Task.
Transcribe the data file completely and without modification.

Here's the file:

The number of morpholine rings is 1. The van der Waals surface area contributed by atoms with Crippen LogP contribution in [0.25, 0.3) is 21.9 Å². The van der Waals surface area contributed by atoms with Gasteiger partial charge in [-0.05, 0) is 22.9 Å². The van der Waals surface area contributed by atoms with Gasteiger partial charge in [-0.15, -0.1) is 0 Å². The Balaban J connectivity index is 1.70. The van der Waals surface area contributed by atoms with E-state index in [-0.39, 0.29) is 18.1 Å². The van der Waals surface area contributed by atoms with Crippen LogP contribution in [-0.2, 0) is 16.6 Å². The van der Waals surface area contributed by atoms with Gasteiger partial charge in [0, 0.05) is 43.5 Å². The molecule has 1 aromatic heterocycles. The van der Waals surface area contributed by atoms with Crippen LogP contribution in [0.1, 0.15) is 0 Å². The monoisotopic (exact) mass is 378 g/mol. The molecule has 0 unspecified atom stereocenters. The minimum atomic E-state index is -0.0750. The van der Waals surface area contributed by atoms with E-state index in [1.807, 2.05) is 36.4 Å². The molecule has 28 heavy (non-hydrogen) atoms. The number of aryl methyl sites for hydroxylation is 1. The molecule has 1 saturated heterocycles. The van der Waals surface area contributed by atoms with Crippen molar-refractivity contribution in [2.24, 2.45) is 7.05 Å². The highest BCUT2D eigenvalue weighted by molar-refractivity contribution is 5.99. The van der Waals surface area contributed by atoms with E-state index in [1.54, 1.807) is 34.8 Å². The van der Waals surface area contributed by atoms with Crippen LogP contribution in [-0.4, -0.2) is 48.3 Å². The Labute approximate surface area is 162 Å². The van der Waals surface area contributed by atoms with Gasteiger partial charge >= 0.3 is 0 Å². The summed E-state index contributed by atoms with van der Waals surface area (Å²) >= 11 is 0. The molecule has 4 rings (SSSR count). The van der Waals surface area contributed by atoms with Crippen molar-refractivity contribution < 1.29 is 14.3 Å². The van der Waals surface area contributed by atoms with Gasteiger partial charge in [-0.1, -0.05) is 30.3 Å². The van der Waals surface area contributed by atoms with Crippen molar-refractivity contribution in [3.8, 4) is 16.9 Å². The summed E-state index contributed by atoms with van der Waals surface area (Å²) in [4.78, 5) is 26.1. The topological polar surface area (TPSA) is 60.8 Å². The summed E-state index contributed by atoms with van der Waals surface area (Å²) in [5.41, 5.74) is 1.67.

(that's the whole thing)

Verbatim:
The number of morpholine rings is 1. The van der Waals surface area contributed by atoms with Crippen LogP contribution in [0.25, 0.3) is 21.9 Å². The van der Waals surface area contributed by atoms with Gasteiger partial charge in [-0.05, 0) is 22.9 Å². The van der Waals surface area contributed by atoms with Gasteiger partial charge in [-0.15, -0.1) is 0 Å². The Balaban J connectivity index is 1.70. The van der Waals surface area contributed by atoms with E-state index in [-0.39, 0.29) is 18.1 Å². The van der Waals surface area contributed by atoms with Crippen LogP contribution in [-0.2, 0) is 16.6 Å². The van der Waals surface area contributed by atoms with Gasteiger partial charge in [0, 0.05) is 43.5 Å². The molecule has 1 aromatic heterocycles. The van der Waals surface area contributed by atoms with Crippen LogP contribution in [0.1, 0.15) is 0 Å². The monoisotopic (exact) mass is 378 g/mol. The molecule has 0 unspecified atom stereocenters. The minimum atomic E-state index is -0.0750. The van der Waals surface area contributed by atoms with E-state index in [1.807, 2.05) is 36.4 Å². The molecule has 28 heavy (non-hydrogen) atoms. The number of aryl methyl sites for hydroxylation is 1. The molecule has 1 saturated heterocycles. The van der Waals surface area contributed by atoms with Crippen molar-refractivity contribution in [2.24, 2.45) is 7.05 Å². The highest BCUT2D eigenvalue weighted by molar-refractivity contribution is 5.99. The van der Waals surface area contributed by atoms with E-state index in [1.54, 1.807) is 34.8 Å². The van der Waals surface area contributed by atoms with Crippen LogP contribution in [-0.4, -0.2) is 48.3 Å². The Labute approximate surface area is 162 Å². The van der Waals surface area contributed by atoms with Gasteiger partial charge >= 0.3 is 0 Å². The summed E-state index contributed by atoms with van der Waals surface area (Å²) >= 11 is 0. The molecule has 4 rings (SSSR count). The van der Waals surface area contributed by atoms with Crippen molar-refractivity contribution < 1.29 is 14.3 Å². The van der Waals surface area contributed by atoms with Gasteiger partial charge in [-0.1, -0.05) is 30.3 Å². The van der Waals surface area contributed by atoms with Crippen molar-refractivity contribution in [3.8, 4) is 16.9 Å². The summed E-state index contributed by atoms with van der Waals surface area (Å²) in [4.78, 5) is 26.1. The topological polar surface area (TPSA) is 60.8 Å². The summed E-state index contributed by atoms with van der Waals surface area (Å²) in [5.41, 5.74) is 1.67.